At this point, you can probably tell that no one could have compared me to Florence Nightingale. I was getting pretty annoyed, because his symptoms seemed to be screaming "flu." He'd had a flu shot last fall. My guess is that it isn't exactly easy to get the flu when you've had the shot. Someone has to work pretty damn hard to pick up those one or two odd strands of the virus that are resistant to the vaccine. Part of his job, naturally, involves frequent visits to hospitals and nursing homes. Some might be tempted to compare me to Lady Macbeth the minute I walk through the doors of a hospital, and I may be a bit obsessive, yes, but I am quite sure Bob visits all the time with nary a thought to washing his hands.
By Wednesday night, however, my annoyance was waning. I've known Bob for fifteen years, and I've never seen him so sick. He couldn't keep down any food, and he was in absolute agony. He kept complaining that not only did he feel like someone was squeezing his abdomen and holding it in a vice-like grip but that he also felt like he was being stabbed in the back with a knitting needle. I immediately suspected a kidney stone (my college roommate suffered from occasional kidney stones, and I knew the symptoms). He didn't tell me this at the time, but he was convinced it was colon cancer (some of his symptoms, which are too gross to relate, were eerily similar to those suffered by the poor young man whose funeral Bob had just officiated). He refused to go to the emergency room, however, so we waited until Thursday afternoon when he could get an appointment with our doctor.
Our doctor was somewhat mystified. He said it sounded like Bob had been hit by about three different things. He had blood drawn to be tested and did a quick urine analysis to discover a bladder infection ("How'd you manage that?" he asked, as bladder infections are so uncommon in men). He assured Bob that he did not have colon cancer, while noting he might have a kidney stone or a kidney infection (I was busy patting myself on the back for my brilliant skills at bedside diagnosis while being amused that Bob had jumped to the cancer conclusion). Bob got a prescription for an antibiotic, and we were told the blood test results would most likely be back the next day.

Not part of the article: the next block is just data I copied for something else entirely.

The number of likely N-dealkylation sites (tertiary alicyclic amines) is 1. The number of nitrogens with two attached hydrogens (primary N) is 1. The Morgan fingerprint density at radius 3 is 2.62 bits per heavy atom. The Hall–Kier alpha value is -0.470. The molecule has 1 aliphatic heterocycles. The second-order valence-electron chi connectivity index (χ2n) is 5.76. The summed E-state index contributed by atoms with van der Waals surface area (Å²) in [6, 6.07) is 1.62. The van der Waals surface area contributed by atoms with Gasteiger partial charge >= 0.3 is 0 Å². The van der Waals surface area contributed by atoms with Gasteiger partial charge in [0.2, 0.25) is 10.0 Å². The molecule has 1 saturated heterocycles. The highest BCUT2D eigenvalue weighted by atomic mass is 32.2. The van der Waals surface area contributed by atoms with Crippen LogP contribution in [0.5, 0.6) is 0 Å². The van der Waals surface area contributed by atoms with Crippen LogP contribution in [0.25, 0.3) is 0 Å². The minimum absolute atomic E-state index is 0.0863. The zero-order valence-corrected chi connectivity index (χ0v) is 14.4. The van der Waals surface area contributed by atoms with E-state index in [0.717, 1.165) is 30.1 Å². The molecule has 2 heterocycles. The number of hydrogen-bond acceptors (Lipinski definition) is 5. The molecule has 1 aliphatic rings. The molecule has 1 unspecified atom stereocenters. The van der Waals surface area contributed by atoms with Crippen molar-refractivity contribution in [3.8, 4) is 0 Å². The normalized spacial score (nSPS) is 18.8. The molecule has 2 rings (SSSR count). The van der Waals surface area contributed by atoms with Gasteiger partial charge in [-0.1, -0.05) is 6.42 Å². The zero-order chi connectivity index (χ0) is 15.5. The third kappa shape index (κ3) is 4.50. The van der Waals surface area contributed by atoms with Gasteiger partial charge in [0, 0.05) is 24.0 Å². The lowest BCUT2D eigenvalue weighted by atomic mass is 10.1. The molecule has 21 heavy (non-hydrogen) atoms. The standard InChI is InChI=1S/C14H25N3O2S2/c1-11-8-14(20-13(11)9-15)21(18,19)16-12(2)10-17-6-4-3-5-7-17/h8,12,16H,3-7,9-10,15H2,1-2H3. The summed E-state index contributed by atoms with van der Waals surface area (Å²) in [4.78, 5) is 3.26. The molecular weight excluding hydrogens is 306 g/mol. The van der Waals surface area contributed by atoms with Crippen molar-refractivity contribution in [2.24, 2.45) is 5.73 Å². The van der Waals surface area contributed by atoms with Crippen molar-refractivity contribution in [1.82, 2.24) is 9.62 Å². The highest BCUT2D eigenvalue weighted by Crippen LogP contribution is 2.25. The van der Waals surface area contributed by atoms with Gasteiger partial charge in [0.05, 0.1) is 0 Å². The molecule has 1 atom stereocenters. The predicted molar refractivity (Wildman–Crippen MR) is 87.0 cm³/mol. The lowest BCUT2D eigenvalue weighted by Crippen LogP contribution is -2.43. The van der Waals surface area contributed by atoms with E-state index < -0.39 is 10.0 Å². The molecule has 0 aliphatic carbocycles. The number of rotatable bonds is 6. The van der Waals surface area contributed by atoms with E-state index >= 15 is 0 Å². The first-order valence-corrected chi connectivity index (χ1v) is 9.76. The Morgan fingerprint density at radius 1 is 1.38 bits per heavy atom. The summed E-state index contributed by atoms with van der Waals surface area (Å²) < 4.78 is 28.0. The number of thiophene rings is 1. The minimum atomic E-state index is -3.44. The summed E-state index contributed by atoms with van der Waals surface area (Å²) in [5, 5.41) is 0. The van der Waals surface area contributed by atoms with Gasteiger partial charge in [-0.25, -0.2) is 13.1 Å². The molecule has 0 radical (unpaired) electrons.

Well, the blood test results weren't. Meanwhile, Bob didn't seem to be getting much better. The pain was gone (again, not to go into the gross details, but we're pretty sure he passed a kidney stone), but he still had no appetite. Despite being on the antibiotic for two days, on Saturday night, his temperature went back up to 102.5. (He conveniently didn't tell me this until it was back down to a respectable 101.4 the next day, so opposed is he to going to the ER. I don't know what I'm going to do if he ever, say, chops off his finger while splitting wood.)
On Monday, resentment packed bags and left town, because I was being a terrible, inattentive host and had made the mistake of inviting worry, care, and concern to pull out sofa beds and unpack sleeping bags. The doctor called to tell us he'd gotten the blood test results and wanted to draw more blood to re-test it, because Bob's white blood cell counts were triple what they should be. When we saw him, he seemed mystified, because he'd expected with a white blood cell count that high, Bob certainly must have a kidney infection. However, the urine analysis showed no signs of that.
Well, anyone who has even had a passing acquaintance with hypochondria knows that elevated white blood cell count = leukemia (despite the fact that this is what the body naturally does when it's fighting off infection). Give a hypochondriac the Internet, and she will take it a little further, coming up with the following equation: elevated white blood cell count + fever that doesn't respond to antibiotic + abdominal pain + loss of appetite = husband dead from leukemia within months and despondent widow driven by her grief to the loony bin (oh, and she will completely forget the fact that just a few days ago, she thought her husband was silly to be worrying about cancer).
Luckily, by Tuesday morning, we had the new blood test results. His white blood cell count was back to normal, so the antibiotics were working, and I could banish all thoughts of leukemia. He had a staph infection. The problem is, we're still not sure why. It could be from a kidney stone, or it could be a heart valve infection. None of this is as serious as leukemia, but it's still serious stuff and needs to be monitored carefully. He had a CT scan on Wednesday, and next Tuesday (once the antibiotics have run their course), he goes to have his heart checked.
Meanwhile, he's beginning to feel much better. He doesn't understand why nobody wants him to preach on Sunday. He's complaining about lying around in bed all day. He's suggesting that, if not a run, he at least might like to go for a walk. He won't listen to me when I tell him he still isn't well, that we still don't know exactly what's wrong with him, that he still needs to take care of himself. Why won't he listen to me after all the care I've been giving him?
Oh, would you look at that? Leukemia walks out the door, and here comes resentment, back for what looks like (judging from the trunks) a rather lengthy stay...